The expansion means merchants in those countries are now connected to 520 million active users in China via Alipay’s in-app marketing platform, the Chinese payments firm said.
WeChat Pay is also expanding in Southeast Asia. Last year, Tencent announced plans to unveil WeChat Pay in Malaysia in early 2018, after obtaining an e-payment license for local transactions in the country.
If the plan pushes through, it would be a first for the platform beyond mainland China and Hong Kong, allowing users in Malaysia to link their local bank accounts to WeChat Pay and pay for goods and services in ringgit.
While AliPay says it has 520 million users in China, WeChat Pay is embedded in WeChat, China’s most popular social media app with 938 million active users.
Momentum Works’ Li, however, said that while local payment companies such as Grab’s GrabPay, Go-Jek’s GoPay, and those in Thailand and Malaysia are also bullish on the market, it will be totally different for them to copy the model of Alipay, the world’s most valuable financial services company.
“I think they have different objectives. Chinese companies, such as Alipay, want to provide data exchange. They want to be at the back while local companies – Singapore’s Paynow, Thailand’s PromptPay, GrabPay, and GoPay – want to be in the front accepting and processing payments,” he said.
AirAsia expects payments to take off
With Southeast Asia’s cross-border remittance and lending businesses witnessing heightened interest from different players, low-cost carrier AirAsia is also dipping its toes into this space.
Recently, AirAsia launched its digital payments arm, BigPay, which founder and CEO Tony Fernandes said should disrupt the remittance market and money lending business in Southeast Asia.
Fernandes, however, acknowledges the intense competition in the digital financial services space in the region. “This is not a zero-sum game – there will be others too out there, and we think we can all co-exist.”
Local entities, however, have the advantage over their foreign competitors because financial services regulations vary from each country.
Go-Jek beefs up payments arsenal
In Indonesia, for instance, Go-Jek, the country’s largest ride-hailing service, is beefing up its formidable payments arm to become a dominant player in the country, armed with a local understanding of the regulations and market behaviour.
In December, Go-Jek signed deals to acquire three local financial technology companies – Kartuku, Midtrans, and Mapan – to boost its payments arm, Go-Pay. Collectively, the three companies and Go-Pay processed close to $5 billion of debit card, credit card and digital wallet transactions for its users, service providers and merchants.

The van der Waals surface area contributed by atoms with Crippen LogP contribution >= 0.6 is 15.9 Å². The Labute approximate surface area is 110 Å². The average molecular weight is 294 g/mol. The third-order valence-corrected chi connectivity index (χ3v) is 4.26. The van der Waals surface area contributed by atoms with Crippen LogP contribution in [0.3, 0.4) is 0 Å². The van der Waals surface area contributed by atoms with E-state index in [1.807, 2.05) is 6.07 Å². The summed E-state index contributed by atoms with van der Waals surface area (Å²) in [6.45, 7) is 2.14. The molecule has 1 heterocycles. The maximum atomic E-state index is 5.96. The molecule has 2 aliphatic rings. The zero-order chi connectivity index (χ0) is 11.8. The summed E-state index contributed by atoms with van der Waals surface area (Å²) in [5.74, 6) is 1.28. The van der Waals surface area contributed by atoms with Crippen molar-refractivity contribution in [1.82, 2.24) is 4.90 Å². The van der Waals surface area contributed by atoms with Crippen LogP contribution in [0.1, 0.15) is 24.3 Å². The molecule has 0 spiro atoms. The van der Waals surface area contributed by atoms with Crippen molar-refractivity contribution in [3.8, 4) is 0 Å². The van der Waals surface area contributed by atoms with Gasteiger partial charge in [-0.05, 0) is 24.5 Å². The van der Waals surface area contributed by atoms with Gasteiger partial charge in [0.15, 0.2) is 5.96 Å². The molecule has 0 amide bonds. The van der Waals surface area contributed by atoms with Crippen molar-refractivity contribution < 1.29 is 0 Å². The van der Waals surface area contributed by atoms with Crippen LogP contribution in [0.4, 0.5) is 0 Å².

These deals will add formidable firepower to Go-Jek, that is already the leading mobile-based consumer transactional platform in the country with 15 million weekly active users, in its battle with competitors such as Grab, DEALSTREETASIA reported last year.
“2018 will be the year that GO-PAY moves beyond the GO-JEK ecosystem, providing convenient, secure and reliable payments both offline and online,” Andre Soelistyo, Go-Jek Group president, had earlier said.
Consolidation on the cards?
An industry executive who spoke on the condition of anonymity does not see any consolidation in Southeast Asia’s financial services space because the market, he said, is big enough for everyone to take part of.
“No consolidation will be possible for the next couple of years, because in the payments space, all are strong players and have reasonably strong pockets. The market is currently big enough for everyone to ride it – as it was in China a decade ago, when there were over 40 players.”
Payments consolidation will come when ecosystems are built, he added.
“In China, Tencent built Wechat and eventually everyone had to be on it – similarly if everyone in Southeast Asia is riding Grab and using Grab Eats, at some point the ecosystem may be big enough to force people to use GrabPay,” he said.
Commenting on the region’s financial services space, the Manila-based Asian Development Bank (ADB) said in a report that digital financial solutions could play a significant part in closing gaps in the region’s financial inclusion.
“Digital finance alone cannot entirely close the gaps in financial inclusion. But we estimate that the cumulative effect of digitally driven acceleration in financial inclusion could boost GDP by 2% to 3% in markets like Indonesia and the Philippines, and 6% in Cambodia,” the ADB said.